Chandrayaan-2 launch on July 22

The launch was earlier scheduled for July 15 but was called off just an hour before take-off.

Updated - November 28, 2021 10:37 am IST

Published - July 18, 2019 11:36 am IST - Bengaluru

ISRO’s GSLV carrying Chandrayaan-2 stands at Satish Dhawan Space Centre at Sriharikota after the mission  was aborted at the last minute on July 15.

ISRO’s GSLV carrying Chandrayaan-2 stands at Satish Dhawan Space Centre at Sriharikota after the mission was aborted at the last minute on July 15.

The Indian Space Research Organisation (ISRO) tweeted on July 18 morning that Chandrayaan-2 will be launched on July 22 at 2.43 p.m.

The launch scheduled for July 15 was called off just an hour before the rocket take-off, due to what ISRO said a technical snag.

The mission includes India's first lander and rover, which are slated to land on the Moon on September 6. 

The ISRO has chosen an unexplored site at the lunar south pole where no country has been before

ISRO is yet to publicly share any details on the hitch that was noticed just an hour before the scheduled launch at 2.51 a.m. on July 15. Asked if the glitch related to the GSLV-MkIII launch vehicle, ISRO’s spokesman declined to comment, citing the ‘classified’ nature of expert committee findings.

A NOTAM (notice to airmen) is routinely issued ahead of all rocket and missile launches to notify aircraft pilots [and ships] to enable them to avoid using that route during the specified period.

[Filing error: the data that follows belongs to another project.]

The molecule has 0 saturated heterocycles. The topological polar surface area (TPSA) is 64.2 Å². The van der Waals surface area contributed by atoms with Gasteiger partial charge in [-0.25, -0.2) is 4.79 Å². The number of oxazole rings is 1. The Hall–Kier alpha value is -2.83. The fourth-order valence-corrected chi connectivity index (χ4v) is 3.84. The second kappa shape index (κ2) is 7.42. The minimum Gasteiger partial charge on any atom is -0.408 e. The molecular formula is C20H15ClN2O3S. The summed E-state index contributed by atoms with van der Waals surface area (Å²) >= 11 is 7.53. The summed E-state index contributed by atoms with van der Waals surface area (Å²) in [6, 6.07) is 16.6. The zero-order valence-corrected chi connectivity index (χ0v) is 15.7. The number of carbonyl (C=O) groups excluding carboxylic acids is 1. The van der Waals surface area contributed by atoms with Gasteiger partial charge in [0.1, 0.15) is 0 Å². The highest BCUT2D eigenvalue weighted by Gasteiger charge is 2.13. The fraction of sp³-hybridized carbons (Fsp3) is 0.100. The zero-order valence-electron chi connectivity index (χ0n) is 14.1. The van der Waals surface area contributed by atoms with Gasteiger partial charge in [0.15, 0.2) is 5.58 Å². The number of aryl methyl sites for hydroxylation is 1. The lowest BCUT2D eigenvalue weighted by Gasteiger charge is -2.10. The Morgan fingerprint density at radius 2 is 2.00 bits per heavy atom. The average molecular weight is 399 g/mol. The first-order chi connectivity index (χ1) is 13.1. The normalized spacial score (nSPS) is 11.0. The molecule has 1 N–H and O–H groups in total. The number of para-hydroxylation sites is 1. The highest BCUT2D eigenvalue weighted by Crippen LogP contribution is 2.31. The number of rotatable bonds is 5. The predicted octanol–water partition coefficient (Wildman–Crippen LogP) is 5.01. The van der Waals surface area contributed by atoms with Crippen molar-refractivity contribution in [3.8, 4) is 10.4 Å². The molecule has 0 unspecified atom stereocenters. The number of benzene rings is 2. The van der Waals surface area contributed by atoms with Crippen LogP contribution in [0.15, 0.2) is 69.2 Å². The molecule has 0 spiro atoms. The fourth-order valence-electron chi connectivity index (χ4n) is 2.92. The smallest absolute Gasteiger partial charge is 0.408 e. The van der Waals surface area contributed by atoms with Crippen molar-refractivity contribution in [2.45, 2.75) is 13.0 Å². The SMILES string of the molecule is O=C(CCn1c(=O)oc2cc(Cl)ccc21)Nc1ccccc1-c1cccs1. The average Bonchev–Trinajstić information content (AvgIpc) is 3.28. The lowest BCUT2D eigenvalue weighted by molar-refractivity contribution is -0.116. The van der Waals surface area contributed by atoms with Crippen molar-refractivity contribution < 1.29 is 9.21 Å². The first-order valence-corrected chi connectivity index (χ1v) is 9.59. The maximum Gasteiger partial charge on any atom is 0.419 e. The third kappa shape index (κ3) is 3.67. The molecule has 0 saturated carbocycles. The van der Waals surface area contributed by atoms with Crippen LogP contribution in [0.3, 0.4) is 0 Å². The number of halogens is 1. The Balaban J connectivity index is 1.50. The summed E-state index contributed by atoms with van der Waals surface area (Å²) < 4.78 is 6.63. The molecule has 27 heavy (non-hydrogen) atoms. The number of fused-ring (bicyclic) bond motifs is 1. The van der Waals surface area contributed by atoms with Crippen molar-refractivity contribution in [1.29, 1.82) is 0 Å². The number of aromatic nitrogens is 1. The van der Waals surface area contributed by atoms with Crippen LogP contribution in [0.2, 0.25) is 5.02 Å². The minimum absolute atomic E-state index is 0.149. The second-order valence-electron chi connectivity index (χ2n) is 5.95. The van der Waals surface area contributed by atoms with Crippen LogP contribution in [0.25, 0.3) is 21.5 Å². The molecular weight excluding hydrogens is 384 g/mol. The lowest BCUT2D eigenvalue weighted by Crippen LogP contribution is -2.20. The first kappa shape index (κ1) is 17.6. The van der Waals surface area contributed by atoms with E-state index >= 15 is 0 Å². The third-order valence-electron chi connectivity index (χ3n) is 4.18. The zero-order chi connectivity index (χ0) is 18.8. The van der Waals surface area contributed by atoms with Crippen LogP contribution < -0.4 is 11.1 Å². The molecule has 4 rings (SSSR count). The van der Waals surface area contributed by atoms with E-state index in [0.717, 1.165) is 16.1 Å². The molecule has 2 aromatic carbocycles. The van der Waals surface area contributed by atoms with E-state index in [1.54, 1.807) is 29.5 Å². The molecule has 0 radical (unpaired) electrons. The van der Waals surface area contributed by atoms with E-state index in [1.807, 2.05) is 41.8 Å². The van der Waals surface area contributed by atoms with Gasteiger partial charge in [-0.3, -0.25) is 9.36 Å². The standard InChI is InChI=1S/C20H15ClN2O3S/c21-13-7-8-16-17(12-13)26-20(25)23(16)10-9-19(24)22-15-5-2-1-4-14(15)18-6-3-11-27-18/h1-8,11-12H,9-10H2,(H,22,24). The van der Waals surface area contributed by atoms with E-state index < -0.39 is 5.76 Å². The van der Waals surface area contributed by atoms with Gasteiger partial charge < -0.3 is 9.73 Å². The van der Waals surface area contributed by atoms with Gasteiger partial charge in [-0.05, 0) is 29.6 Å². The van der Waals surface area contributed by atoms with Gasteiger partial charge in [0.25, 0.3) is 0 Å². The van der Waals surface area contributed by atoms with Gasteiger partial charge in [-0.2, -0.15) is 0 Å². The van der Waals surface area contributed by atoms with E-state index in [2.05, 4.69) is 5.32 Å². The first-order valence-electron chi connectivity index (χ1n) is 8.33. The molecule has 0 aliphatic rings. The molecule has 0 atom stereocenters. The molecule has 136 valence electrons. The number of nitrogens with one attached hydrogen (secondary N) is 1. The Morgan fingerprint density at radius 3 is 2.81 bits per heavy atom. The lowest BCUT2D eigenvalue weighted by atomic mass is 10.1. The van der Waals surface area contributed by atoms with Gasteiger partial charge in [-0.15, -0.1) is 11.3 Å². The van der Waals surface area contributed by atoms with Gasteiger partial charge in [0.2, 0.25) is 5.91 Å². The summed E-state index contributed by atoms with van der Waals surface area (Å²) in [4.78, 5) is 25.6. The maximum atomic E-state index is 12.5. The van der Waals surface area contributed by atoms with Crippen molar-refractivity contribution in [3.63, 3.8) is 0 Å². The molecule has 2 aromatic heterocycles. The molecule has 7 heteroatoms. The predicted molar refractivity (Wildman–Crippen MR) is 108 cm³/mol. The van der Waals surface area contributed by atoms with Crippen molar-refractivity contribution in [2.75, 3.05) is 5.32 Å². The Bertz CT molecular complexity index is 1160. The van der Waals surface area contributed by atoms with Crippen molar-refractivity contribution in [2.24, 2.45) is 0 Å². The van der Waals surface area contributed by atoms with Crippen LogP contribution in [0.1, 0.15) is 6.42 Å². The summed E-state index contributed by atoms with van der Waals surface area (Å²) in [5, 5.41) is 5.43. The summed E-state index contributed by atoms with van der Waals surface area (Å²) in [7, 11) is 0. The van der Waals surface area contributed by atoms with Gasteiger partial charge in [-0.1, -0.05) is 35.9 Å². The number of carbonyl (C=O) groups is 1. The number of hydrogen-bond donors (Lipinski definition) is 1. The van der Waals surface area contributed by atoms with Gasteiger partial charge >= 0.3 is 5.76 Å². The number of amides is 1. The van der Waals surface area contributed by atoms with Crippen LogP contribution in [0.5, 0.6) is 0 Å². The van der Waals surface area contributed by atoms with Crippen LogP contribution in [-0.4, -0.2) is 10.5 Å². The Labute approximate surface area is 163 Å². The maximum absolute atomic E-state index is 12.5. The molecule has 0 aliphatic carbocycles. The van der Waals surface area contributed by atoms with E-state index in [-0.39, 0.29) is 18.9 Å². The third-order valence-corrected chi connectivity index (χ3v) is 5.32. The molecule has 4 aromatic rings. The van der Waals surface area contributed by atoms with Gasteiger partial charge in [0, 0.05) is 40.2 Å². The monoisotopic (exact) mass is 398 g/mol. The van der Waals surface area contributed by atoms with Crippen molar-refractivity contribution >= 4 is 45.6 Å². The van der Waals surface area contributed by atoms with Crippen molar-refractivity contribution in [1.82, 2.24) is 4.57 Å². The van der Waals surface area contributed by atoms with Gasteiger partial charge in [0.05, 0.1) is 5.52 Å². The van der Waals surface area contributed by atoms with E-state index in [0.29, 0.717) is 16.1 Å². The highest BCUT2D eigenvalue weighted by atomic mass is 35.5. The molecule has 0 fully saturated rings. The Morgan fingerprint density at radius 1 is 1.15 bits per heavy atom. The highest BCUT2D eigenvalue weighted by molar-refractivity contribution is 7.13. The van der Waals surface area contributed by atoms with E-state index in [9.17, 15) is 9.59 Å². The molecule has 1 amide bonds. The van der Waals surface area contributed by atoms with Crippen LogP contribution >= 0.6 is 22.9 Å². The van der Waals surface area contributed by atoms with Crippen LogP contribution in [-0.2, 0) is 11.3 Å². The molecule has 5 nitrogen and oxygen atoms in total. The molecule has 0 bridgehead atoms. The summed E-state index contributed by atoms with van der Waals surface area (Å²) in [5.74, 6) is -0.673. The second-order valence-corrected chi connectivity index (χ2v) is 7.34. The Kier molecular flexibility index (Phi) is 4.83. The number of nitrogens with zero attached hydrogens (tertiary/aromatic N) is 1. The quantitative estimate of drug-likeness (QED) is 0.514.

A third NOTAM for the GSLV-MkIII/M1 indicated an imminent launch during July 20-31 between 2 p.m. and 3.30 p.m. IST. But ISRO’s spokesman said he would not endorse the information to avoid ‘causing any confusion’.

Earth phase may shrink

Chandrayaan-2 is to be India’s first lander-rover mission to the Moon as a sequel to the first orbiting mission of 2008. India also hopes to be the first country to land at the lunar south pole.

The landing has been planned for September 6, or the next day, almost a month after the spacecraft nears the Moon and starts orbiting it.

The spacecraft is designed to go around Earth for 17 days in increasingly bigger loops. In the process it makes use of Earth’s gravity to build up power and saves some fuel.

Earth phase cut?

With the delay in the launch, ISRO may shrink the original 17-day period that the spacecraft was set to go around the Earth in increasingly higher orbits before being put on course to the Moon. A senior scientist said going by the experience of Chandrayaan-1 and the Mars Orbiter Mission of 2013, there was enough cushion in the mission to reduce the number of Earth orbits. - and later even around moon (28 days). A reduced number of earth orbits could make up for the lost days.


However, the day it must leave earth and the day it must enter moon's orbit cannot be touched, so as to keep the landing position and schedule intact, the scientist emphasised.

(Launch vehicles and orbiting satellites are built to be as fuel efficient as possible for good performance.)

As to why glitches show up so late in the mission, the same scientist said all systems pass tests done individually, on ground, and it is difficult to predict if they may behave differently in an integrated state.

This is also the first operational or working flight for the GSLV-MkIII rocket, which has flown well only twice before. With more flights behind it, there would have been more information on its pattern, said another scientist.

An uprated and human certified MkIII will be used to take astronauts to space around 2022, but after two crewed flights.

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